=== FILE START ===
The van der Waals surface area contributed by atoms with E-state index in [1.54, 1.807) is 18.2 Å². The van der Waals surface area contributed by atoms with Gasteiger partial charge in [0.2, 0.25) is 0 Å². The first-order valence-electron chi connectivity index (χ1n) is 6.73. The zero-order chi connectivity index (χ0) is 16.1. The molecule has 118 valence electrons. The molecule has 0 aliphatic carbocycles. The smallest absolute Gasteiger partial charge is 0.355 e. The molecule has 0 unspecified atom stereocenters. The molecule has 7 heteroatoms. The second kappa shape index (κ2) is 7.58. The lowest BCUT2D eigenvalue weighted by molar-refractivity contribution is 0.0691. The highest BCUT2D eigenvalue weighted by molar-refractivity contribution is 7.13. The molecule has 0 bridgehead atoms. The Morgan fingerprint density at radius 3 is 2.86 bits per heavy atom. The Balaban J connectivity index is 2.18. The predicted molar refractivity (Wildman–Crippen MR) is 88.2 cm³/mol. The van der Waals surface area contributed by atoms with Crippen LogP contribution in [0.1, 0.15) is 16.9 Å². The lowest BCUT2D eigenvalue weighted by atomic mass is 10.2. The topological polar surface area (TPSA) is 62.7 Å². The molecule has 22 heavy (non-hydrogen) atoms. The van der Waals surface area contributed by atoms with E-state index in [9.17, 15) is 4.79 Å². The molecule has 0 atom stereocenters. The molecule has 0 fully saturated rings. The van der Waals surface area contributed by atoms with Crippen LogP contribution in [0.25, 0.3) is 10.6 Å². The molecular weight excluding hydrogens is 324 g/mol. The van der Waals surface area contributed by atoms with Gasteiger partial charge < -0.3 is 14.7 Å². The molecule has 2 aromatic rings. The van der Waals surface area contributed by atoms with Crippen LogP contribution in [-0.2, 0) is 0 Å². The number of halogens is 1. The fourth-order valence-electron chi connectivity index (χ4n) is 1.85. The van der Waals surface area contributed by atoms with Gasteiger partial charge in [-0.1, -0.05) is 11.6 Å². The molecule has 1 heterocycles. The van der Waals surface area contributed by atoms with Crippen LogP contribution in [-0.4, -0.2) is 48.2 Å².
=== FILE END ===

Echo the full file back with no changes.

The van der Waals surface area contributed by atoms with E-state index in [1.54, 1.807) is 18.2 Å². The van der Waals surface area contributed by atoms with Gasteiger partial charge in [0.2, 0.25) is 0 Å². The first-order valence-electron chi connectivity index (χ1n) is 6.73. The zero-order chi connectivity index (χ0) is 16.1. The molecule has 118 valence electrons. The molecule has 0 aliphatic carbocycles. The smallest absolute Gasteiger partial charge is 0.355 e. The molecule has 0 unspecified atom stereocenters. The molecule has 7 heteroatoms. The second kappa shape index (κ2) is 7.58. The lowest BCUT2D eigenvalue weighted by molar-refractivity contribution is 0.0691. The highest BCUT2D eigenvalue weighted by molar-refractivity contribution is 7.13. The molecule has 0 bridgehead atoms. The Morgan fingerprint density at radius 3 is 2.86 bits per heavy atom. The Balaban J connectivity index is 2.18. The predicted molar refractivity (Wildman–Crippen MR) is 88.2 cm³/mol. The van der Waals surface area contributed by atoms with Crippen LogP contribution in [0.1, 0.15) is 16.9 Å². The lowest BCUT2D eigenvalue weighted by atomic mass is 10.2. The topological polar surface area (TPSA) is 62.7 Å². The molecule has 22 heavy (non-hydrogen) atoms. The van der Waals surface area contributed by atoms with E-state index in [9.17, 15) is 4.79 Å². The molecule has 0 atom stereocenters. The molecule has 0 fully saturated rings. The van der Waals surface area contributed by atoms with Crippen LogP contribution in [0.25, 0.3) is 10.6 Å². The molecular weight excluding hydrogens is 324 g/mol. The van der Waals surface area contributed by atoms with Gasteiger partial charge < -0.3 is 14.7 Å². The molecule has 2 aromatic rings. The van der Waals surface area contributed by atoms with Crippen LogP contribution in [-0.2, 0) is 0 Å². The number of halogens is 1. The fourth-order valence-electron chi connectivity index (χ4n) is 1.85. The van der Waals surface area contributed by atoms with Gasteiger partial charge in [-0.1, -0.05) is 11.6 Å². The molecule has 1 heterocycles. The van der Waals surface area contributed by atoms with Crippen LogP contribution in [-0.4, -0.2) is 48.2 Å².